Back in the hospital and in full control of her body, Madison lifts a hospital bed pinning Sydney to the wall. The pair hug as Madison affirms that even though she was adopted and is not related by blood, she will always love her as a sister. As the two embrace, Serena looks on happily, while the electric humming that accompanied Gabriel's attacks can be heard faintly.


Annabelle Wallis stars as Madison Mitchell


James Wan, director of the horror feature film

In July 2019, it was announced that James Wan would direct the film at New Line Cinema from a screenplay by Akela Cooper and J. T. Petty, based on an original story he wrote alongside his wife Ingrid Bisu. Cooper ultimately received sole screenplay credit, with Wan, Bisu, and Cooper sharing "story by" billing; Wan served as a producer alongside Michael Clear under his Atomic Monster banner.[7] That September, Wan officially revealed the title as Malignant, with Bloody Disgusting reporting the film would be in line with a giallo film.[8] Bisu's fascination with medical anomalies led her to read about Edward Mordake, which inspired the Gabriel character.[9]

On October 24, 2019, Wan clarified that the film is not based on his graphic novel Malignant Man, stating, "It's definitely not a superhero film [Malignant Man is a superhero]. Malignant is an original thriller not based off any existing IP."[10] He cited the influence of Italian horror filmmaker Dario Argento, particularly his films Tenebrae (1982), Phenomena (1985), and Trauma (1993).[11]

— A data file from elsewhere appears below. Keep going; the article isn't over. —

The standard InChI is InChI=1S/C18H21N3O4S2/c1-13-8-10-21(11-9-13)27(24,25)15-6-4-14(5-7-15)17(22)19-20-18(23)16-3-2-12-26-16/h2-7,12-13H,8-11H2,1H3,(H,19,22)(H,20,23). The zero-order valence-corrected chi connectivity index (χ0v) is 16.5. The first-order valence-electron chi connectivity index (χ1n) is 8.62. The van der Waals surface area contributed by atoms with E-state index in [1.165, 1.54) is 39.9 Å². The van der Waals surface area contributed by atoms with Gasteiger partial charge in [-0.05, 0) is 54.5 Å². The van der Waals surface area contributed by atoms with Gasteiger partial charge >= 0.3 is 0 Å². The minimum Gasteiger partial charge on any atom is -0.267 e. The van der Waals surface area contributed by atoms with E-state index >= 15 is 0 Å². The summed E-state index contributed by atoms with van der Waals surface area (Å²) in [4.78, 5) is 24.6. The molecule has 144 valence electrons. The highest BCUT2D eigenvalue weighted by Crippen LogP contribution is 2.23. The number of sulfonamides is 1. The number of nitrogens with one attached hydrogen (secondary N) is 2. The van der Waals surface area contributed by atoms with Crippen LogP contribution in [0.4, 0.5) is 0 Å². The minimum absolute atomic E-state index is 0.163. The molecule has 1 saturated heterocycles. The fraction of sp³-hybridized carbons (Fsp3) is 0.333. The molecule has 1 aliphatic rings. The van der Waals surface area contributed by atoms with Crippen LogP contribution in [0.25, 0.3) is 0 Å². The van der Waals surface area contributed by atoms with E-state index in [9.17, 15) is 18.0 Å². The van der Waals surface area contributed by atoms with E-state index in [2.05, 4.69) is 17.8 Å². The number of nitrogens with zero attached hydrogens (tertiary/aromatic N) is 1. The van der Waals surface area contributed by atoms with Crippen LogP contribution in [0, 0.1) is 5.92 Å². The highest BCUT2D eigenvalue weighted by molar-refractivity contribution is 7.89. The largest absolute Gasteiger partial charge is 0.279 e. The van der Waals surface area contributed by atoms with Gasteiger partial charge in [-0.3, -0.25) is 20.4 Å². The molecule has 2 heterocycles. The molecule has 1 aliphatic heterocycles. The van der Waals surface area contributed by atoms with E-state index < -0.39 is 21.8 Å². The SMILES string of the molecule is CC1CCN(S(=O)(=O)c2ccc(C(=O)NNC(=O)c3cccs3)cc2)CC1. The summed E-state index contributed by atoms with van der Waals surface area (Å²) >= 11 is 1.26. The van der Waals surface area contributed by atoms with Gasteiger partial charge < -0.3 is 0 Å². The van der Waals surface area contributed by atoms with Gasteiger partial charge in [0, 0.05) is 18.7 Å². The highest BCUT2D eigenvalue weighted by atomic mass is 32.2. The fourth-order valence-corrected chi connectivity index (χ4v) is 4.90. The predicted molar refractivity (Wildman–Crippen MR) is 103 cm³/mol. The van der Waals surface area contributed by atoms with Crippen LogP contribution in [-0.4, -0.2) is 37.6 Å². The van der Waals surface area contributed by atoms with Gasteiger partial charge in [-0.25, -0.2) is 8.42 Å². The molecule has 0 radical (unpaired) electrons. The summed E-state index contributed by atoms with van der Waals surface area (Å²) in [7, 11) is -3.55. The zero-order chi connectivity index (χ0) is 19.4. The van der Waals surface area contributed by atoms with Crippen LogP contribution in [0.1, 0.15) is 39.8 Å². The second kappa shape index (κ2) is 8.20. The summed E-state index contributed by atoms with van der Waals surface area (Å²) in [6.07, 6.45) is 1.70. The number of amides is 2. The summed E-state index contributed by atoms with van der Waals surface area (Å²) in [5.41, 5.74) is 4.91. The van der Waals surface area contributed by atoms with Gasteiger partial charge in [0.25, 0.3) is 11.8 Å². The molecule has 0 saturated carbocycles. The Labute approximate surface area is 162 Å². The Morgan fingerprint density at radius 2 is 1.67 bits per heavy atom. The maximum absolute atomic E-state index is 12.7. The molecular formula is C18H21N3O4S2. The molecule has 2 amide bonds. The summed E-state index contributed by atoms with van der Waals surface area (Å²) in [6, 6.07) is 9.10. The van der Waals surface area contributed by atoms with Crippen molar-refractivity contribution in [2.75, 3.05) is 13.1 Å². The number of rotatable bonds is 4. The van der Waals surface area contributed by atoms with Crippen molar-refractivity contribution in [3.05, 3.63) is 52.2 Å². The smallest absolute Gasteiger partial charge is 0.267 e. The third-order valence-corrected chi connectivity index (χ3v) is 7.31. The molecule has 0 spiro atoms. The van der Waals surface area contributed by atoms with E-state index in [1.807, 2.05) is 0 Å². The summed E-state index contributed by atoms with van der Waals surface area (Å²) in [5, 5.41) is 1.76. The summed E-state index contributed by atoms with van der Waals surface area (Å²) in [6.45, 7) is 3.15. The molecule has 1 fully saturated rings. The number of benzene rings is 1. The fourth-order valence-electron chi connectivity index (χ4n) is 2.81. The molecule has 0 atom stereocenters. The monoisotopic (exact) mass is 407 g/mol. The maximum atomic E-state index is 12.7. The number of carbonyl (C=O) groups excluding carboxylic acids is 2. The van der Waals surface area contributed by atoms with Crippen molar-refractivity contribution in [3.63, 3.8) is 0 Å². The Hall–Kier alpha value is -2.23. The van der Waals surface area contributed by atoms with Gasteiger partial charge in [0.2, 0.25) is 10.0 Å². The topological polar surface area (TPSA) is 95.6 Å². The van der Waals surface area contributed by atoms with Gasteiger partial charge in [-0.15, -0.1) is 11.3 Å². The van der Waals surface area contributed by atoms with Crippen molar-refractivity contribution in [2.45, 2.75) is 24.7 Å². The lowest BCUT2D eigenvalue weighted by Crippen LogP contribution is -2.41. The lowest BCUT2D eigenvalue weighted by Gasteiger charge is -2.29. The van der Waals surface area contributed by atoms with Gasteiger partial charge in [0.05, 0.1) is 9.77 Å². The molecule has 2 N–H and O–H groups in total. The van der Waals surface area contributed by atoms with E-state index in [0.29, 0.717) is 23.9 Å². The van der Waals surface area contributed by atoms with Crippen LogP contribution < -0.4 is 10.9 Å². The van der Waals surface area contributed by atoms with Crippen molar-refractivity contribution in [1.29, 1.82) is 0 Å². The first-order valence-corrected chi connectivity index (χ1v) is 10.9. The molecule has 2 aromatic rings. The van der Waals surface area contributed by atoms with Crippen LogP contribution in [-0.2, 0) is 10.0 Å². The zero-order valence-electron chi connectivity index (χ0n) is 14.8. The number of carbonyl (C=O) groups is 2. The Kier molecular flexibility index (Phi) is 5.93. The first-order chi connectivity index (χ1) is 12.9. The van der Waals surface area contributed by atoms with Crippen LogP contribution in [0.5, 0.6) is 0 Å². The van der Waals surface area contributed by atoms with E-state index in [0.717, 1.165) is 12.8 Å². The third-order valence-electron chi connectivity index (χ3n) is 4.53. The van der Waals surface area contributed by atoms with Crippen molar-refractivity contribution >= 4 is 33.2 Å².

In August 2019, Annabelle Wallis, George Young, and Jake Abel were cast in the film.[12][13][14] In September 2019, Maddie Hasson, Michole Briana White, and Jacqueline McKenzie were also added,[15][16] as was Mckenna Grace in March 2020.[17]

Production began on September 24, 2019, in Los Angeles[18][19] and concluded on December 8, 2019.[20][21]


Malignant was theatrically released in a few international markets (including France) on September 1, 2021, and then in the United States on September 10, distributed by Warner Bros. Pictures under the New Line Cinema banner.[22] It was originally scheduled for release on August 14, 2020,[23] but due to the COVID-19 pandemic, the film was removed from the release schedule in March 2020.[24] As part of its plans for all of its 2021 films, Warner Bros. is streaming Malignant simultaneously on the HBO Max service for a period of one month, after which the film will be removed until the normal home media release schedule period.[25] The film is also released at the video-on-demand through digital streaming on October 22, 2021, and on Blu-ray and DVD on November 30, 2021.